There’s a brilliant episode of the Simpson’s where, in typically surreal fashion, Homer finds himself teaching a self-help class on marriage. He quickly learns in order to keep his class interested he must reveal intimate details about his love life. Much to his wife’s dismay the class quickly becomes the talk of the town. Things escalate. Despite Marge’s pleas, Homer finds it nearly impossible to stop gossiping about his marriage. The rush he gets from all the attention is too intoxicating. That is until everything blows up in his face.

Because I am mostly not a cartoon I cannot allow things to blow up in my face. Unlike Homer, I like my job. Therefore, I’m afraid most of my posts will continue to be about ad campaigns, consumerism and popular culture. But I am an addict and I did like seeing that massive spike in my dashboard. So you never know…

Publicity stunt, onerous mistake or both?

By now you’ve seen the new cover of Rolling Stone magazine, featuring the photographic portrait of Boston bombing terrorist, Dzhokhar Tsarnaev.

Look again. It’s not just a picture of the killer but a kind of brooding, sexy one. The kind this magazine has been putting on its covers for decades. He looks more like a member of Maroon 5 than a despicable murderer of innocent people. The indie scruff of beard. The Jim Morrison hair. Are those bedroom eyes?

My god, they’re treating him just like a rock star.

My jaw drops at the audacity of it. It’s like a bit out of Oliver Stone’s controversial film, Natural Born Killers, where two killers become celebrities. But that was satire. A statement about society’s fascination with fame, our gullibility for people with much charisma and zero morals. Fiction. Until now…

Of course, I’m not going to buy the magazine. Ergo, I’m not going to read the article. But I’ll guess what the editors were thinking: super provocative image equals scary amounts of buzz. Sigh. Is Rolling stone so hard up for relevancy it would stoop to glorifying a cowardly terrorist to move its product? Apparently.

I can hear the brave editor now: “We are an icon of the sub-culture. Our mission is to stir the pot. We start brave conversations about challenging topics.” Or maybe he points to Time magazine’s consideration of Osama Bin Laden for “Man of the Year.” Or the New Yorker’s controversial cover featuring Barack Obama fist pumping his gun-toting wife. There are other such examples.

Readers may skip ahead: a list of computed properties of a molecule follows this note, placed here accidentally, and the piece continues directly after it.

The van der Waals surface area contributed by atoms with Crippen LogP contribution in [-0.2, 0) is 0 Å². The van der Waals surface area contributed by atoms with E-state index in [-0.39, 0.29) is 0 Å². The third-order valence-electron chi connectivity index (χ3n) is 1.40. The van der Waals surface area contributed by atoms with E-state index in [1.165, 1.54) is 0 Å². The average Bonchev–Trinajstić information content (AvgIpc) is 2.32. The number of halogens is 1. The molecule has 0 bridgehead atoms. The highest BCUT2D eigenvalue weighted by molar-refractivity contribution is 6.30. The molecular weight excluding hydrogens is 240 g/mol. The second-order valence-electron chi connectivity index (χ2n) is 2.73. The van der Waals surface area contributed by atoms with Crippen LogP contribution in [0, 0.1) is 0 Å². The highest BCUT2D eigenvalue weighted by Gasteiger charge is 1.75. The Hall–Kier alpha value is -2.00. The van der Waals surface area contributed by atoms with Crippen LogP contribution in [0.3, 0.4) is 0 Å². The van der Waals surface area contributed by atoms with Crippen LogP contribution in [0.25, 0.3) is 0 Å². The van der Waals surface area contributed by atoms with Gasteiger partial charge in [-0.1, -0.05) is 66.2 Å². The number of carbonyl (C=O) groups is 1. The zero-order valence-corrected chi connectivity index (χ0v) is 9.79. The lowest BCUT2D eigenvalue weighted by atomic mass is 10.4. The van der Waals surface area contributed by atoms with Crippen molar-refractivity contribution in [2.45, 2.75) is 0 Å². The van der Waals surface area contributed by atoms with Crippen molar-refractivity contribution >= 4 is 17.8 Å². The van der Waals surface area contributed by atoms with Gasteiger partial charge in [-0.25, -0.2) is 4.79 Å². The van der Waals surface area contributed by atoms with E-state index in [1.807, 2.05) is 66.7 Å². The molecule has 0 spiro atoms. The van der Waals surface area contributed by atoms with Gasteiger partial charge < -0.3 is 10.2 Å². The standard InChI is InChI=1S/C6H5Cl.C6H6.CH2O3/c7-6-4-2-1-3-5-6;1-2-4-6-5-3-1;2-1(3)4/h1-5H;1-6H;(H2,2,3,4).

But I say bullshit. Time ultimately did not choose Bin Laden, dismissing him as a “garden variety terrorist.” The New Yorker’s cover was, in my opinion, legitimate satire. I would also argue they have poetic license. By showing the right wing’s fantasy of the Obama’s they were demonstrating its ludicrousness.

The Rolling Stone cover is wrong. Calling it “too soon” is too small an accusation. It’s worse than that. Rolling Stone covers are iconic for one thing: glorifying rock stars and celebrities. While they have featured controversial figures before, this portrait crosses the line. Not because of who Tsarnaev is, or even for what he did, but because of the romantic way he is being portrayed.

They want to do a story on him, fine. But if they’re going to put him on the cover don’t portray him as a lovely man. He is anything but.

Insert big joke here…

A jealous author. A disgraced General. A curvy socialite. Ah, just what the country needs after a super storm and bruising Presidential election: a juicy sex scandal! I don’t have to go into the details. You all know the story, or parts of it. The good parts. We’ve seen the TVs hanging above treadmills and barstools and in our living rooms, saw the file footage of these well-to-do’s, formed impressions, presented opinions, changed our minds, wondered what all the fuss was about while also wondering about the naughty bits: the trysts, the late night emails, the homely wife and what she must be thinking, the bad men and women who succumbed to temptation and found themselves shame-walking across the planet.

It’s been too damn long. Monica Lewinsky’s dress is in the Smithsonian or some rich pervert’s closet to be pulled out at cocktail parties, on bets or for charity. So long ago that the man who made that blue dress famous is now famous again for being dignified and stately, not the disgraced Chief of Staff who lied to his wife and a nation. That is how long it’s been since we in America have been treated to an epic soap opera like the Petraeus Affair.

More like this and maybe late night talk shows will still have a chance. As I write this Leno and Conan are force-ranking puns. For this is prime time. These are real, Real Housewives and Real American Heroes. People with money. People who served our country. Men in and OUT of uniform. Salacious. Irresistible…